A person with a growth mind-set desires to learn and thus, they enjoy challenges, bounce back from setbacks, see effort as being necessary to progress, and they learn from other people’s success.

I bring up this research now because we’re going to be talking about animal intelligence in class tomorrow. One of the things we’ll examine is the very nature of the nervous system. As it turns out, the brain is a flexible and malleable organ. It improves with mental exercise (aka learning). Understanding this will help those with a fixed mind-set make the transition to a growth mind-set.

“Genius is one percent inspiration and ninety-nine percent perspiration.”

-Albert Einstein 

Getty Images Public Domain Photo

Getty Images Public Domain Photo

Read one of these research articles below and answer the following questions:

1) What evidence in the research supports the advantage of a growth mind-set over a fixed mind-set? 

2) Explain one of the quantitative findings provided by this study.

3) Will this study have any impact on the way you approach your learning in school?

Self-Discipline Outdoes IQ in Predicting Academic Performance of Adolescents

Why Do Beliefs about Intelligence Influence Learning Success? A Social Cognitive Neuroscience Model

Implicit Theories of Intelligence Predict Achievement across an Adolescent Transition: A Longitudinal Study and an Intervention

The Secret to Raising Smart Kids

*Please note that the quiz was created by Miss Baker and is not meant to substitute as an accurate method of determining learning patterns.

  • http://Self-DisciplineOutdoesIQinPredictingAcademicPerformanceofAdolescents Charlot

    Explain one of the quantitative findings provided by this study:
    I chose to read Self Discipline Outdoes IQ in Predicting Academic Performance of Adolescents

    You can be born “smart” but it doesn’t mean that you have good study habits or the ability to work hard for what you want. This study showed that the GPA of naturally smart students (the IQ group) who didn’t try as hard ranged from 89-91%. However, students who weren’t as naturally smart but were self disciplined ranged from 91-94% in their GPA. They also started lower but their scores increased quickly.

    This article used real life students from a junior high school in the Northeast. The students were a mix of caucasion. Black, Latino, Asian, and American Indian. The study included 56% female.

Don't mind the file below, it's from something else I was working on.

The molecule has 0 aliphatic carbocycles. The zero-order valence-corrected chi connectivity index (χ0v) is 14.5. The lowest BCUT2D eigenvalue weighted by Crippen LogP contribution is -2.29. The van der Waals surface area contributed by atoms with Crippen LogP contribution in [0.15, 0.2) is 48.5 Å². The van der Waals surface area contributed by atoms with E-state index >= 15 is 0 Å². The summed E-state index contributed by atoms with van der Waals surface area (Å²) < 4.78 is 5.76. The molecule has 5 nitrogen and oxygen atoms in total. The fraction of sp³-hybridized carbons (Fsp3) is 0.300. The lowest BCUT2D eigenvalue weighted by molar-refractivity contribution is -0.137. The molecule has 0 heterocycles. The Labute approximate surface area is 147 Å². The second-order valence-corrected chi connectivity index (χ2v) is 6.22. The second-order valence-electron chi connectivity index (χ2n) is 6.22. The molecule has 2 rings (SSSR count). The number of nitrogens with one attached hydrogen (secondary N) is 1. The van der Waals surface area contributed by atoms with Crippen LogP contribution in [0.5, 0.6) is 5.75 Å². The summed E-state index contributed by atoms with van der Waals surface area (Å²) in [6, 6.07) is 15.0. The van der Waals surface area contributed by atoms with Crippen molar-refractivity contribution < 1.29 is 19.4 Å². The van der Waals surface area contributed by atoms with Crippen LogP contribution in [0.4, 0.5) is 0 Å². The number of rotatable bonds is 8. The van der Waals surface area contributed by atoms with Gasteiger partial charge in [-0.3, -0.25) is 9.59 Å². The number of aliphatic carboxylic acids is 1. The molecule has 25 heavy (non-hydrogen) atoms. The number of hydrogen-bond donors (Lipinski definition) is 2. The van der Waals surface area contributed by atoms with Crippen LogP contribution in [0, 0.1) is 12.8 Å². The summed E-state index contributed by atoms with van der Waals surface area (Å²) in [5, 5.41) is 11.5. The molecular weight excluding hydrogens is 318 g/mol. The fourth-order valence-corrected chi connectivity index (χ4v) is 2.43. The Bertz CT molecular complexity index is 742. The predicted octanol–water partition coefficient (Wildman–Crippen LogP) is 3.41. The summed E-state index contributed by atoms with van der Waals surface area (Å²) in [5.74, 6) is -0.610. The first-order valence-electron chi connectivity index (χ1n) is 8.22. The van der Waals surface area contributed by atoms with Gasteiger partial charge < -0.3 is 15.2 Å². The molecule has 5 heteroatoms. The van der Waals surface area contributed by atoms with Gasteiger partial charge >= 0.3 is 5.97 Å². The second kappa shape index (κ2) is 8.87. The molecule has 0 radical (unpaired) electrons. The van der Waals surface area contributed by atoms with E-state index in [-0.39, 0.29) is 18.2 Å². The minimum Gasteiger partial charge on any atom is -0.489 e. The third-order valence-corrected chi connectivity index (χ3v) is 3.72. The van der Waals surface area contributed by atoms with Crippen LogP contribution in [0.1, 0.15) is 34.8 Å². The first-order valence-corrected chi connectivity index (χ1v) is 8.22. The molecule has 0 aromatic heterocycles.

It was an accurate scientific study because they used a big population to follow grades for a whole school year. The population in one study was 164 and the other group was 198 students. They also gave teachers, parents, and students a survey to rate how self disciplined the student was. This is important because you get more than one person’s outlook.

    The people who did the study measured the students’ report card grades, standardized test scores, competitive high school admissions, and attendance. They found that students with more self discipline got higher scores and their attendance was better than students who are naturally smart but don’t try as hard.

    People in our society tend to try to take the easy way out as in blaming teachers, reading bad textbooks, and overpopulated classes. But the reason is lack of self discipline.

  • charlot

    I think this was an accurate scientific study because they used a big population to follow grades for a whole school year. The population in one study was 164 and the other group was 198 students. They also gave teachers, parents, and students a survey to rate how self disciplined the student was. This is important because you get more than one person’s outlook.
    Yes this study will have an impact on how students approach their work in school. Students who were born smart will start to realize they have to put effort in their school work to develop good study habits for the future even if they do well. Not take advantage of their smart abilities and not study because they will do well anyway. They will notice it will help them when they get to college and classes get harder. This will also help kids who aren’t born gifted but have to work hard. They will notice that there study habits and their hard work do pay off and you don’t have to be born smart to do well and get good grades, you just have to put 100% effort in your studies.